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Wednesday, June 29, 2016

Destination: Mighty Mac Part Three

first siting from I-75

Michigan's most famous and photographed bridge spans the Straits of Mackinac with a 5 mile stretch between Mackinaw City and Saint Ignace. Between the two peninsula's of the State of Michigan the water reaches a depth of 295 feet under the middle of the bridge. It took 350 engineers to design and implement the exhilarating and terrifying venue outside of a theme park.

It is marvelous to behold. Unlike San Francisco's red giant, the Golden Gate, it doesn't stand out immediately. The approach on I-75 is shrouded with trees and the first glimpse is as thrilling as seeing Modor for the first time. From the Upper Peninsula side the view is a bit muddled with mechanical surroundings. Which, if you've never been there but always wondered why the tourism industry uses shots from one side only... that would be the answer. Normally it is a sea green color which makes its rise above the shades of blue between sky and water even more dramatic. More dramatic still if you can see it on a clear day with less haze. Never the less, it is a breath catching thing to see rise above thirty shades of green.

It is terrifying to cross. I am afraid of heights. I am afraid of other drivers. When the winds kick up across the straits just right it is dire. Only a few cars have gone over the railing, mostly due to inclement conditions and inexperience. One would be enough to make the crossing a journey of inner conflict. Should I? Shouldn't I? In high winds with zero visibility the answer is I shouldn't. Commercial vehicles and those with high profiles are escorted across in rough weather. Others are encouraged to stay off the bridge. Nothing, including Winter Break is worth the chance of death. However, I have been in a car full of Northern students at Winter Break when we should not have been on US 2 (Upper Peninsula) let alone the bridge and have lived to tell the tale.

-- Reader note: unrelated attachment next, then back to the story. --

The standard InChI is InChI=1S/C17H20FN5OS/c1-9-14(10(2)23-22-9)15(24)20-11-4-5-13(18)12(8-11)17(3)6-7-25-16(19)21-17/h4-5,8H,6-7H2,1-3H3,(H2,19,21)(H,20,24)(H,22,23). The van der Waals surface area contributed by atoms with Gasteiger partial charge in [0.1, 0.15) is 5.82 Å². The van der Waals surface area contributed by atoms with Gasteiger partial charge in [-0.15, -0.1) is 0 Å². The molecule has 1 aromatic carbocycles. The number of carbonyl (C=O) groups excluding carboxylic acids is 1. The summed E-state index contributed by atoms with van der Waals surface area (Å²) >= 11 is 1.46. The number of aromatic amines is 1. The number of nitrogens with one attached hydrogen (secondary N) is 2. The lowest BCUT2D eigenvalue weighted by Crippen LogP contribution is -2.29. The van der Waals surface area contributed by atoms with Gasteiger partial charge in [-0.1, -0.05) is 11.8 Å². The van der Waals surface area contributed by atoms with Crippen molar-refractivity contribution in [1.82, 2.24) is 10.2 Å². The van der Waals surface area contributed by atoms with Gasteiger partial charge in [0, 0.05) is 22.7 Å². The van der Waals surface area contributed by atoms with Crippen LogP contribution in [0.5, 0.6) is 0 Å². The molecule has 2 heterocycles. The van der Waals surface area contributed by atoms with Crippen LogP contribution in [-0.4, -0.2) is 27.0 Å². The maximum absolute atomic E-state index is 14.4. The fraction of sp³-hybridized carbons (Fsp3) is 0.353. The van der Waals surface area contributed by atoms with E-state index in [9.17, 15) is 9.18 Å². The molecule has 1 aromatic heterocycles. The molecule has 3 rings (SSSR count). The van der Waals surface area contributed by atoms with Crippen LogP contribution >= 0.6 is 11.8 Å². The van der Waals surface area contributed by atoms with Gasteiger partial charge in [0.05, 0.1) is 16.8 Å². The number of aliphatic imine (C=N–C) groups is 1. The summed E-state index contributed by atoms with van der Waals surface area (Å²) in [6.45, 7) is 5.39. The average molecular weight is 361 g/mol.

As with all things, curiosity tempered with caution and a bit of wisdom gets everyone back home alive. And somehow, in this less than intrepid adventurer, the desire to visit grows each time. Initial crossing were nerve wracking. The more one crosses the less one fears. Which means at some point one begins to take the thing for granted. The day we were here the winds were high and we were fighting the car to stay on the highway before we ever got to the bridge. As the main goal was to acquire the fabulously well kept secret of Michigan smoked fish from the straits, we stayed on the south side and toured the small town of Mackinaw City. 

It isn't a very big town at all for the amount of tourist traffic it handles in the Summer months. We went midweek and the place was nearly deserted. Downtown Mackinaw City has preserved much of its Victorian era charm. New construction tries to keep in step with the old. But sometimes someone gets a little crazy as with the Starbucks. Mackinaw City sits on the site of the Fort Michilimackinac. Originally a French outpost and trading post for the French-Canadian trade system, it changed hands with the British and then was abandoned in 1783. Fort Michilimackinac was a collection of low wooden structures. The Starbucks building seems to pay homage to the early fort's history. For my money, probably would have made a better fort due to the three stories and windows.

Fort Michilimackinac was attacked by native Ojibwe in a trojan horse maneuver that resulted in the fort's move to Mackinac Island. I think that it the buildings had been taller than the walls they might have seen this coming. Then again... 

Very little Native American culture remains anywhere here in the state outside of kitschy tributes. Baubles and doo-dads in the gift shops, a painted carved cigar store Indian, a few murals and some handmade baskets that might actually be made in China, are what this amazing culture has been reduced to. There are Fort reenactments to celebrate the French & British history during the Summer months. Nothing about the Tribes holding Pow-wows has hit my radar. When you are walking through Mackinaw City, you don't really think about these things until you get to Mackinac Crossings.